Net zero factories: The future of Scottish house building

One of the biggest challenges facing the Scottish house building industry is how to meet the needs of a growing population sustainably. It is estimated that we’ll need to build 100,000 new homes in Scotland over the next decade to meet current housing requirements, but with the construction sector accounting for 47% of the UK’s carbon emissions, we need a solution.

If the sector is serious about playing its part, it must accelerate the adoption of new sustainable ways of working and develop new building methods. Whilst other industries are evolving at pace, and adopting new, novel technologies in the race to net zero, the construction industry is moving slowly.

However, one solution is to drive the development of more novel approaches to sustainable timber based modular housing which allows for greater efficiency in the use of materials.

It is this vision which led NorFrame to begin building a new net zero Timber Engineering factory in Foveran, Aberdeenshire. The new site is situated adjacent to an anaerobic digestion facility, allowing for the factory to be powered by 100% renewable energy through an innovative heat capture system.

From waste to power

Anaerobic digestion (AD) is a process in which bacteria breaks down organic matter, like plant and food waste. During the AD process, plant silage is fermented for six months before being fed into the plant. This process creates heat which is then captured, and redirected to heat the entire factory and office space. Biogas is also produced which is collected to power the manufacturing processes.

Additionally, any waste from the digestion process is then repurposed and used as a fertiliser for next year’s crop. It is a fully organic, closed fuel cycle and has to potential to make a significant contribution to Scotland’s net zero ambitions.

The new £4m facility will span 31,000 sq ft, will produce 20 timber kits per week, and have the capability to meet demand from Scotland’s private and public sectors. It will be constructed to maximise energy efficiency, whilst all timber waste will be minimised and a circular economy approach is being used to ensure that any residual waste is utilised or recycled. This includes the collection and utilisation of rainwater.

Work on the site is well underway and is expected to be finished in the Spring of 2023.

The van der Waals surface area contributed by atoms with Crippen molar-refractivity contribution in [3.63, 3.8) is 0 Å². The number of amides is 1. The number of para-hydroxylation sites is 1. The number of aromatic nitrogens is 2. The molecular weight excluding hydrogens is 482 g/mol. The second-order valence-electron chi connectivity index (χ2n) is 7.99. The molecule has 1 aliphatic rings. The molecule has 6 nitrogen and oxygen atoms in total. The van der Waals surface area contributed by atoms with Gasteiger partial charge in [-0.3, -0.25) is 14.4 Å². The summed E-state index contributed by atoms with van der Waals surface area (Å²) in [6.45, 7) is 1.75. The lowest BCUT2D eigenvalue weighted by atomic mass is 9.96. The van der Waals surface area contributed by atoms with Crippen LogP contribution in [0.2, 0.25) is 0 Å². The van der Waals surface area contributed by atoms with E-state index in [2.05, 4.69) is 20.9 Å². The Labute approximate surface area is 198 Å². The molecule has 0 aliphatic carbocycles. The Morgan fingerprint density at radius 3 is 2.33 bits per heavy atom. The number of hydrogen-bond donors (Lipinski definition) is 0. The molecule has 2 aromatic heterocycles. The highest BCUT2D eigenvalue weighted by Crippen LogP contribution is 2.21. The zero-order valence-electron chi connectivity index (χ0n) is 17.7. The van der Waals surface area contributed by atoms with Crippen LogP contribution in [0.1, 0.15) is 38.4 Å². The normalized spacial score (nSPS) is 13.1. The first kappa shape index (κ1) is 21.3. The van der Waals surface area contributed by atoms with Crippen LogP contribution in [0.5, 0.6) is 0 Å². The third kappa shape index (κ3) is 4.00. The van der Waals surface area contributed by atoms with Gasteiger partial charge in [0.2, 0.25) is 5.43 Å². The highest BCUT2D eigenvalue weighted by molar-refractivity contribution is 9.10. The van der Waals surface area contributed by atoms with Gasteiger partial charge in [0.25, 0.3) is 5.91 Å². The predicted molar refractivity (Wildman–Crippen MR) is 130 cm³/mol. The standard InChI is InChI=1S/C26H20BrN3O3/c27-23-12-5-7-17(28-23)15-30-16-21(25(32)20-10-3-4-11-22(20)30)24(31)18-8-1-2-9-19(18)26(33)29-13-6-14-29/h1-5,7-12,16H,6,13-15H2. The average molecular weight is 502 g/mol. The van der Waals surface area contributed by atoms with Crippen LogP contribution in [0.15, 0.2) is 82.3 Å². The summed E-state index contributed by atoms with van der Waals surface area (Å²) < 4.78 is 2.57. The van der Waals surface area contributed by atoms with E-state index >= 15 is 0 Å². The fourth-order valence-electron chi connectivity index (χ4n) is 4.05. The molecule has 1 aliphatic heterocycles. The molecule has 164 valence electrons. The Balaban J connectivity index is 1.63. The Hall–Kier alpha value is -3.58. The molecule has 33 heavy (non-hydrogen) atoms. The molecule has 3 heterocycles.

Built-in sustainability

The design of the factory will see many of its products achieve PassivHaus standards where required, meaning its modular timber kits will meet rigorous energy efficiency standards. Backed with over 30 years of international evidence, Passivhaus buildings are subject to rigorous testing criteria to ensure they can provide a high level of occupant comfort using very little energy for heating and cooling.

By maximising energy efficiency, developers can reduce the need for space heating in buildings, massively cutting carbon emissions.

Regulation is key

The Scottish Government also has its own part to play and has committed to taking a leading role. In June this year, Holyrood announced new measures aimed at slashing the carbon emissions of all new-build homes by just under a third (32%). The new energy standards also apply to newly built non-domestic buildings and form plans to reduce emissions across Scotland’s building stock by more than two thirds by 2030.

Reducing energy demand, including improved fabric insulation in new homes to reduce heating needs, is a key obstacle which must be overcome if we are to meet this target. House builders are now also required to streamline the connection of low-carbon heating solutions.

However, developers must look beyond the buildings and examine their own manufacturing processes and technologies. By implementing low-carbon and renewable developments such as wind and solar, or other novel technologies like anaerobic digestion, they can make a real, tangible impact on Scotland’s net zero targets.